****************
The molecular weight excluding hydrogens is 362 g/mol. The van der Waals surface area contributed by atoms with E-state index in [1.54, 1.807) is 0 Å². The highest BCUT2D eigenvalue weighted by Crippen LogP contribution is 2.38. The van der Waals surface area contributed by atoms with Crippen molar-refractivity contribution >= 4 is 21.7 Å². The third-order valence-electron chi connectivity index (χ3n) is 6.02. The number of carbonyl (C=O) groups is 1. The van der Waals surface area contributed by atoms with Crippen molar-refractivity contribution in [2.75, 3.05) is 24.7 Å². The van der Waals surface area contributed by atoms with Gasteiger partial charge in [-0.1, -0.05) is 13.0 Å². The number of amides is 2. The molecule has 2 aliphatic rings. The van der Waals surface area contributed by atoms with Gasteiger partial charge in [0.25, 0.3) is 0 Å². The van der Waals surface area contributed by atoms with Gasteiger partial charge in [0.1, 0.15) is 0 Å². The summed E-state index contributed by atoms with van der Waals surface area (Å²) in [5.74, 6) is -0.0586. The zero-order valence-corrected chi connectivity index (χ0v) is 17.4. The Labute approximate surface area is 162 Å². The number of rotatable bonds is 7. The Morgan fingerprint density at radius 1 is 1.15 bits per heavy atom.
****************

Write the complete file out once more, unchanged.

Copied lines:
The molecular weight excluding hydrogens is 362 g/mol. The van der Waals surface area contributed by atoms with E-state index in [1.54, 1.807) is 0 Å². The highest BCUT2D eigenvalue weighted by Crippen LogP contribution is 2.38. The van der Waals surface area contributed by atoms with Crippen molar-refractivity contribution >= 4 is 21.7 Å². The third-order valence-electron chi connectivity index (χ3n) is 6.02. The number of carbonyl (C=O) groups is 1. The van der Waals surface area contributed by atoms with Crippen molar-refractivity contribution in [2.75, 3.05) is 24.7 Å². The van der Waals surface area contributed by atoms with Gasteiger partial charge in [-0.1, -0.05) is 13.0 Å². The number of amides is 2. The molecule has 2 aliphatic rings. The van der Waals surface area contributed by atoms with Gasteiger partial charge in [0.25, 0.3) is 0 Å². The van der Waals surface area contributed by atoms with Gasteiger partial charge in [0.1, 0.15) is 0 Å². The summed E-state index contributed by atoms with van der Waals surface area (Å²) in [5.74, 6) is -0.0586. The zero-order valence-corrected chi connectivity index (χ0v) is 17.4. The Labute approximate surface area is 162 Å². The number of rotatable bonds is 7. The Morgan fingerprint density at radius 1 is 1.15 bits per heavy atom.